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Steadicam 802-0106 Cable


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#1 holly stern

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Posted 26 April 2012 - 03:29 PM

I'm trying to make the power cable for the Steadicam. Part number is 802-0106.

Thank you to ANYONE that can provide any assistance - much appreciated.

Links:
http://www.tiffen.co...
http://www.bhphotovi...ower_Cable.html

Questions:
1. How long in the OEM cable harness?
2. Why is one harness above have both straight plug sand the other one has a right angle plug? Is the original OEM harness straight plug or right angle plug?
3. Will straight plugs on both ends work and won't have any interference fit with the RED camera? It is cheaper to procure straight plugs.
3. What are the Part numbers for the 2 LEMO STRAIGHT plugs connectors at the end of the cable?
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#2 holly stern

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Posted 27 April 2012 - 09:58 AM

Anybody? Really need to figure this out!

Thanks so much
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#3 Afton Grant

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Posted 27 April 2012 - 10:54 AM

I know the RED manual, and probably your Steadicam manual will have the connector part numbers you need in them. Have a read before freaking out.
The RED is a size 2, 6 pin. Nobody can tell you what your Steadicam is because you didn't tell us what kind of Steadicam you have. Make the cable as long as you want. Right angle connectors are indeed more expensive, but are effectively identical to their straight counterparts in terms of electrical performance. The pictures you're looking at are probably generic stock photos, not the actual product, which is why they look different.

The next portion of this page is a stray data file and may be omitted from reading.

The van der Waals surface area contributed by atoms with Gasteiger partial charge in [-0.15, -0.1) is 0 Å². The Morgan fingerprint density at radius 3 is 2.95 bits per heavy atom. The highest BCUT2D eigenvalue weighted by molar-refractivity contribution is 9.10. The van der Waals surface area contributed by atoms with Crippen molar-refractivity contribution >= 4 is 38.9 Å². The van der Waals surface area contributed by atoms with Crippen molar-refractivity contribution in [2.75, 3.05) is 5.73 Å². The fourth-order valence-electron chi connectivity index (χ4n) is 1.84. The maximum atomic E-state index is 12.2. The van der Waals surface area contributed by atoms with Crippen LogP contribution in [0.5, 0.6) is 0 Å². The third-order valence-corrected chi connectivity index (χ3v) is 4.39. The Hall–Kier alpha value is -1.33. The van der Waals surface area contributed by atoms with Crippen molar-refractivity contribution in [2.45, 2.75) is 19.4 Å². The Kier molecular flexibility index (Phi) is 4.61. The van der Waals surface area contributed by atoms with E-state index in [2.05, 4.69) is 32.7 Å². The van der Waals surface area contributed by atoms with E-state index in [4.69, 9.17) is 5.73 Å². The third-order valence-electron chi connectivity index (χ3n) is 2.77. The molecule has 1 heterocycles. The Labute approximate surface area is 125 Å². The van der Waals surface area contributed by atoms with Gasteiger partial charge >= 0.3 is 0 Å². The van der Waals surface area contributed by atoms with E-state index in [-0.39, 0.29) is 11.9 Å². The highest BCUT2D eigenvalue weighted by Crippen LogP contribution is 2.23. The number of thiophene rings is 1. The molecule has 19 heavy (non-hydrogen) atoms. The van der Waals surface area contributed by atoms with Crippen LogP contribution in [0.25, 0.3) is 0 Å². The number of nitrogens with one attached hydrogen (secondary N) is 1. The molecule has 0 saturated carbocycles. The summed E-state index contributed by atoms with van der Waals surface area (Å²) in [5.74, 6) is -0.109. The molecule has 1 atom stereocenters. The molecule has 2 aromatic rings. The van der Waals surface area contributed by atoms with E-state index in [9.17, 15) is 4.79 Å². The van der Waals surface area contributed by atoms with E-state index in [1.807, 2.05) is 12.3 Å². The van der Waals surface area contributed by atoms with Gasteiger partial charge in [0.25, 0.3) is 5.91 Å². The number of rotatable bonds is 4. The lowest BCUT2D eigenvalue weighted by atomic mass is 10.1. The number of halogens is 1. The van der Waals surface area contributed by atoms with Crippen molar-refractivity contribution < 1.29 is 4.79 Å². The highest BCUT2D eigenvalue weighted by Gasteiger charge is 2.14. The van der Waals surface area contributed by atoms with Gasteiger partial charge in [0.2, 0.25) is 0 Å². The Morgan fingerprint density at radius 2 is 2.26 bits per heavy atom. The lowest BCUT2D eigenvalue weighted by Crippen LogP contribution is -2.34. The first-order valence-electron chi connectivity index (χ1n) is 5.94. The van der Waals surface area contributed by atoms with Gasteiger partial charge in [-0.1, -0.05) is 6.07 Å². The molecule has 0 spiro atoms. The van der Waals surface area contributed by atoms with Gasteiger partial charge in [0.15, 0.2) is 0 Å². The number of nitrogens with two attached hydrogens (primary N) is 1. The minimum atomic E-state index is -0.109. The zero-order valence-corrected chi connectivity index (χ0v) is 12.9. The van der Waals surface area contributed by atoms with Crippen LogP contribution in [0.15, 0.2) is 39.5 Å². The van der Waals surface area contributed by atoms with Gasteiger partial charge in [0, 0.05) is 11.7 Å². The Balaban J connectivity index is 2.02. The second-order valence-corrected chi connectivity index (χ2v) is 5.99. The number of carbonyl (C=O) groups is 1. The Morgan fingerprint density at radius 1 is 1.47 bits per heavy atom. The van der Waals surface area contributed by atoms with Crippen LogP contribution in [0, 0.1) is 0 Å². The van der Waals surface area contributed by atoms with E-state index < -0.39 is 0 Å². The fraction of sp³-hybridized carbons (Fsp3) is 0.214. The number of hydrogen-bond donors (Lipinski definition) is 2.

I might recommend just buying a cable from a reputable source. Will probably be worth the time and hassle you save yourself.
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#4 Bryan Fowler

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Posted 27 April 2012 - 11:40 AM

I might recommend just buying a cable from a reputable source. Will probably be worth the time and hassle you save yourself.

I second that. It would probably be much faster and much less stressful.

http://eastcoastcables.com/
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#5 holly stern

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Posted 27 April 2012 - 02:52 PM

I intend to make them, not buy them as $295 or even $200 is crazy. Buying some low-cost connectors and making 'em by myself for $50.

I lost the manual and all I know unfortunately, is the 802-0106 part number.

Anybody know what part numbers the connectors are?

Edited by holly stern, 27 April 2012 - 02:53 PM.

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#6 Richard James Lewis

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Posted 27 April 2012 - 04:05 PM

What rig do you have?



I intend to make them, not buy them as $295 or even $200 is crazy. Buying some low-cost connectors and making 'em by myself for $50.

I lost the manual and all I know unfortunately, is the 802-0106 part number.

Anybody know what part numbers the connectors are?


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#7 Afton Grant

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Posted 27 April 2012 - 04:18 PM

You still haven't told us what kind of Steadicam you have, so we can't tell you what connectors you have. Regardless, if you spent 5 seconds on Steadicam's website you'll find the manuals available for download there, so losing them is not an excuse. As for the camera end of the cable, I already told you what connector you need - another piece of information easily found by checking the manual.

$200 may seem like a lot for just a cable, but what's the cost going to be when you're on set and the cable you made with cheap knock off connectors goes bad? Also, if you're serious about Steadicam as a career, you'll have to get used to bleeding your cash. From the discussion so far, it doesn't seem like you have a great deal of knowledge about this topic, which is why it might be better in the long run to just buy one you know will work. All it takes is a little too much solder to join two of the pins or a little too much heat with the iron to melt the plastic insulation and you've ruined one of your $15 connectors.
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#8 Alan Rencher

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Posted 27 April 2012 - 04:50 PM